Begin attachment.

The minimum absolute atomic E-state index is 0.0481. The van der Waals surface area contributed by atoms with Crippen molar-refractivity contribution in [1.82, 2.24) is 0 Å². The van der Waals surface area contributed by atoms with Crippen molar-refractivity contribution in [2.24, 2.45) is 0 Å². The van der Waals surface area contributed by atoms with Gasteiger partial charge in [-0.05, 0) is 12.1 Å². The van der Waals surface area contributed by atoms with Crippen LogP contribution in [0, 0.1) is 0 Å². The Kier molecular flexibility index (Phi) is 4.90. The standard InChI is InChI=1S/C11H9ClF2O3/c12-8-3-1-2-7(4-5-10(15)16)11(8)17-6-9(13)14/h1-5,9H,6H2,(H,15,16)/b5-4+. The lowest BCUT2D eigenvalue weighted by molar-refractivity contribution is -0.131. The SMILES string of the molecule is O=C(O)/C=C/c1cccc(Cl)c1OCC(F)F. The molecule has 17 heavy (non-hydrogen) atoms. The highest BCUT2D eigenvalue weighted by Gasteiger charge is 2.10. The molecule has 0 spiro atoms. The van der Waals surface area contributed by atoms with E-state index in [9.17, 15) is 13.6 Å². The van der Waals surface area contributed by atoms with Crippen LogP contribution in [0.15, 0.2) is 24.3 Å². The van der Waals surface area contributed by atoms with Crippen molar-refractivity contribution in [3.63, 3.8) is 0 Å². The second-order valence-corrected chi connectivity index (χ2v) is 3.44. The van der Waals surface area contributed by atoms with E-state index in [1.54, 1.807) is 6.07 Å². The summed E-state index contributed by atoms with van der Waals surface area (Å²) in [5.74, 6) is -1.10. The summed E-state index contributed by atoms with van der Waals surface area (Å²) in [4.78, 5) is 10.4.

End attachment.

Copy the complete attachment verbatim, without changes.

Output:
The minimum absolute atomic E-state index is 0.0481. The van der Waals surface area contributed by atoms with Crippen molar-refractivity contribution in [1.82, 2.24) is 0 Å². The van der Waals surface area contributed by atoms with Crippen molar-refractivity contribution in [2.24, 2.45) is 0 Å². The van der Waals surface area contributed by atoms with Gasteiger partial charge in [-0.05, 0) is 12.1 Å². The van der Waals surface area contributed by atoms with Crippen LogP contribution in [0, 0.1) is 0 Å². The Kier molecular flexibility index (Phi) is 4.90. The standard InChI is InChI=1S/C11H9ClF2O3/c12-8-3-1-2-7(4-5-10(15)16)11(8)17-6-9(13)14/h1-5,9H,6H2,(H,15,16)/b5-4+. The lowest BCUT2D eigenvalue weighted by molar-refractivity contribution is -0.131. The SMILES string of the molecule is O=C(O)/C=C/c1cccc(Cl)c1OCC(F)F. The molecule has 17 heavy (non-hydrogen) atoms. The highest BCUT2D eigenvalue weighted by Gasteiger charge is 2.10. The molecule has 0 spiro atoms. The van der Waals surface area contributed by atoms with E-state index in [9.17, 15) is 13.6 Å². The van der Waals surface area contributed by atoms with Crippen LogP contribution in [0.15, 0.2) is 24.3 Å². The van der Waals surface area contributed by atoms with Crippen molar-refractivity contribution in [3.63, 3.8) is 0 Å². The second-order valence-corrected chi connectivity index (χ2v) is 3.44. The van der Waals surface area contributed by atoms with E-state index in [1.54, 1.807) is 6.07 Å². The summed E-state index contributed by atoms with van der Waals surface area (Å²) in [5.74, 6) is -1.10. The summed E-state index contributed by atoms with van der Waals surface area (Å²) in [4.78, 5) is 10.4.